The crane operator was able to jump free, according to Missouri River Energy Services, who owns and supervises the large-scale dam project.
The accident happened when crews from Ames Construction were working to remove sheet piles that formed a coffer dam near the tailrace of the Red Rock Dam. Two cranes were being used to lift the sheet piles up and away from the coffer dam, and as those cranes were lifting up a set of sheets, the water current carried them toward the dam, causing one crane to tip backward and the other crane to tilt forward slightly.
The crane that was stationed on the control tower access road between the powerhouse and the spillway guide wall is still on its back at this time and the second crane, which was stationed in the coffer dam itself, remained in place. The cranes were both on dry ground, so no river water was affected, nor was there any damage to the dam itself.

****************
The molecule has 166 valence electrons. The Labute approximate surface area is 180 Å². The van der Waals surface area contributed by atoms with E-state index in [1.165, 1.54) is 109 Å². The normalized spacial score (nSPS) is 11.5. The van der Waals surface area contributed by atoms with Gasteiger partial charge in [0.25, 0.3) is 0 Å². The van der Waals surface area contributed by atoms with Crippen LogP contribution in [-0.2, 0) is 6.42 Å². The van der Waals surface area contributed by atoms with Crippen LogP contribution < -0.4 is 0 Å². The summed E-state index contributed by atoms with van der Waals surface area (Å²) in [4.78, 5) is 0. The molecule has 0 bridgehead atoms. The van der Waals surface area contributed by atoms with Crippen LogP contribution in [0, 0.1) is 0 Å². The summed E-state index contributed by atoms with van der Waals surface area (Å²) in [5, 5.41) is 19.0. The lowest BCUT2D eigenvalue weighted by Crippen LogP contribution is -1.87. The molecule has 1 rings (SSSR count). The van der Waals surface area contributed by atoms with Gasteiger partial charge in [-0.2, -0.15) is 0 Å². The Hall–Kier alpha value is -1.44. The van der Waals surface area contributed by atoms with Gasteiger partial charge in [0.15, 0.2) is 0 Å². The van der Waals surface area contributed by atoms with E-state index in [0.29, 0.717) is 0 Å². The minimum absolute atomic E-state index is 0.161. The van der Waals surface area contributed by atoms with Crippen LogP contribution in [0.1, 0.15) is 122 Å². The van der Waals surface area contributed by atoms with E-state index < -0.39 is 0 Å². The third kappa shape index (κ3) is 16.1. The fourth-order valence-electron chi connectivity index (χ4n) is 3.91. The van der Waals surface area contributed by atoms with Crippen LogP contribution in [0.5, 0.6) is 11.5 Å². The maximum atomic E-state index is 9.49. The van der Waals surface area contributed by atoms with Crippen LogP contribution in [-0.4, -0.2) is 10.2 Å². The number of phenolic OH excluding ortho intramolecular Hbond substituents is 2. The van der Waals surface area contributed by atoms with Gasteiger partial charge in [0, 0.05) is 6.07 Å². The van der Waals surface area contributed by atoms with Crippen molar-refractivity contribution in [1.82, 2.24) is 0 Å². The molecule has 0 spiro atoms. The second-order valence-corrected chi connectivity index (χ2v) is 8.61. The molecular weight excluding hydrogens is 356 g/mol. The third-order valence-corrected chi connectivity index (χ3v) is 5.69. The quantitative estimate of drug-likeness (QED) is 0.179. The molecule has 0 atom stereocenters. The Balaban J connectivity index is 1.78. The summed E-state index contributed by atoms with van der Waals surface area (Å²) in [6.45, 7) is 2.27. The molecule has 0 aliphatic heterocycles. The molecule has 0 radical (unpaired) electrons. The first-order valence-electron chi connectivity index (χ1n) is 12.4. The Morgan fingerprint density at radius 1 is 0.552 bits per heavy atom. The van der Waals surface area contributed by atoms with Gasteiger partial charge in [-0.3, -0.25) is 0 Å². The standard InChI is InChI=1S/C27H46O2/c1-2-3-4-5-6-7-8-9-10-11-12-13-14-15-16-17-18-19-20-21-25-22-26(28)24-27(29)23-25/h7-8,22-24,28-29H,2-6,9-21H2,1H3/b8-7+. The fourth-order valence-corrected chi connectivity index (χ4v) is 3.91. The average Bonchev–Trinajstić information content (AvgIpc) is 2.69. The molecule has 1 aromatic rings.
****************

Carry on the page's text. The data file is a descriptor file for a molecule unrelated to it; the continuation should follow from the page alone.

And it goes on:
Missouri River Energy Services is working with its general contractor, Ames Construction, and the U.S. Army Corps of Engineers to inspect the site and determine if there was any
damage to the spillway guide wall just below the dam. Ames Construction is conducting a full investigation of the incident.
MRES officials commended the Ames crane operators for their quick thinking and response as the cranes started to tip. “We are extremely thankful that no one was injured in this event,” said MRES CEO Tom Heller.